The cutting that fell off Frans Hydrangea bush as we moved it from the bermuda triangle to the side border by her grass.
The cutting had some good roots and has been sat in the pot, just topped up with compost, on a saucer.It has been sat in the windowsill.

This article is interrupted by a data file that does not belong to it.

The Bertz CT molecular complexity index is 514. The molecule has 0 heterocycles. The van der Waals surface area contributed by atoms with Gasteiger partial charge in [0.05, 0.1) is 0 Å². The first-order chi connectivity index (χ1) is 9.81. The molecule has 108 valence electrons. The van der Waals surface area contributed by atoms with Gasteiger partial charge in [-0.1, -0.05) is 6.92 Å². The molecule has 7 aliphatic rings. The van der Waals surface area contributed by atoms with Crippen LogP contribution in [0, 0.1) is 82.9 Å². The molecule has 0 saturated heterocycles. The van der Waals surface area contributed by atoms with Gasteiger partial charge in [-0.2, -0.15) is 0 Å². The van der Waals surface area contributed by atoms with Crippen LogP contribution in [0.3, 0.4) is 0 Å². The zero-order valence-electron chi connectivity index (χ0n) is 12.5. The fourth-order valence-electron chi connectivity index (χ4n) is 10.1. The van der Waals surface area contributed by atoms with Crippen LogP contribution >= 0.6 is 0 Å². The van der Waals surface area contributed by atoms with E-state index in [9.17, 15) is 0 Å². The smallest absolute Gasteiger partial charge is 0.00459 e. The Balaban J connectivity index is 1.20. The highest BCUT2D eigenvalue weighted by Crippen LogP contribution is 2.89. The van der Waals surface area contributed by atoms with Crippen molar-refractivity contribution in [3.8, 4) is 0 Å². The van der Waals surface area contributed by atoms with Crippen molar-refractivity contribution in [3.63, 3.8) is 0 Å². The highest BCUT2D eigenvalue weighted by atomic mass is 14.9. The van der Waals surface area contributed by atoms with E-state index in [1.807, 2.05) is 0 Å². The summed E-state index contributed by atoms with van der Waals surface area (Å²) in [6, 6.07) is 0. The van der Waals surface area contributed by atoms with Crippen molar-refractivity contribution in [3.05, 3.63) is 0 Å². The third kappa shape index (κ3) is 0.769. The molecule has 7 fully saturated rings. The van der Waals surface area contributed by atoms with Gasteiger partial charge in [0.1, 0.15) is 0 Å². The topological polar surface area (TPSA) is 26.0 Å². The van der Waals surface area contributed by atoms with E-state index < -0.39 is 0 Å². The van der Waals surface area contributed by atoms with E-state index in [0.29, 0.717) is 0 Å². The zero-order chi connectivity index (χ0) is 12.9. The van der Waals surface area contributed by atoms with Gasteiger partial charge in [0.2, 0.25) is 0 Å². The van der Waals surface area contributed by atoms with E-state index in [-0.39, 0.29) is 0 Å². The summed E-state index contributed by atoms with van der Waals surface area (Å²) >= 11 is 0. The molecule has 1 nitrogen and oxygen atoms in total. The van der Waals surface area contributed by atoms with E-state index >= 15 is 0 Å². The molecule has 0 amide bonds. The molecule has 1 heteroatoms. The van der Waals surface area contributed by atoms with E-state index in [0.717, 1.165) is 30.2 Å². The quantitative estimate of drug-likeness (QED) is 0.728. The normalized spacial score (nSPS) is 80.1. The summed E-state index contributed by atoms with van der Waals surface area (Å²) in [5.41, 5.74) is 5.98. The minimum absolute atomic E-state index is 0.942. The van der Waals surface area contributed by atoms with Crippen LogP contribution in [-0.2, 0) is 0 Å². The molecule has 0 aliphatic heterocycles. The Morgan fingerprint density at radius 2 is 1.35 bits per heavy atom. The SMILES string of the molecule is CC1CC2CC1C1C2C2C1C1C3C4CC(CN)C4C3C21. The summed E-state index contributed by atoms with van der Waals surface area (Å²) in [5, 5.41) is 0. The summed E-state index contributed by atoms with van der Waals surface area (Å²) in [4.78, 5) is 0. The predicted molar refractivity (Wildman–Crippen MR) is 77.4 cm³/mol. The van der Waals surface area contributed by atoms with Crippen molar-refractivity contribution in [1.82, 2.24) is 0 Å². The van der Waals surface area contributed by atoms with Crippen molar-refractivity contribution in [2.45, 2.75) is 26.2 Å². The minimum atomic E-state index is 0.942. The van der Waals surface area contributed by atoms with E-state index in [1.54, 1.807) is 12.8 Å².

The plant has flower buds, and all the leaves are still a luscious green colour.When I move finally I will have the start of a Hydrangea bush.The quaint bush beloved by British gardeners with the flowers like footballs in shades of blue, pink, or white. There are urban myths about how to make the soil acidic to turn the flowers blue. Alkaline soil makes them come out pink.Fran swore by using iron chippings to keep the flowers blue. The old MAU (medical admissions unit) had enormous Hydrangea bushes by the fire exit door. Thats where I saw them, and started wanting to grow them. The hottest day of the year last year, and we took cuttings :) Experience is a thing best learned from, they are better for taking in the spring when the plant is actively growing. Maybe four of five pairs of leaves would be best. Fran used a glass of water to root the cutting. I used the cutting in soil with a pop bottle over the top to stop it wilting through transpiration. This one was just put into soil, kept moist, and given the best lit windowsill since it moved here into the indoor greenhouse. I am sure master gardeners can tell me the best way to grow Hydrangea cuttings. They are beautifully foliaged, and this one has flowers developing as shown in the second photo.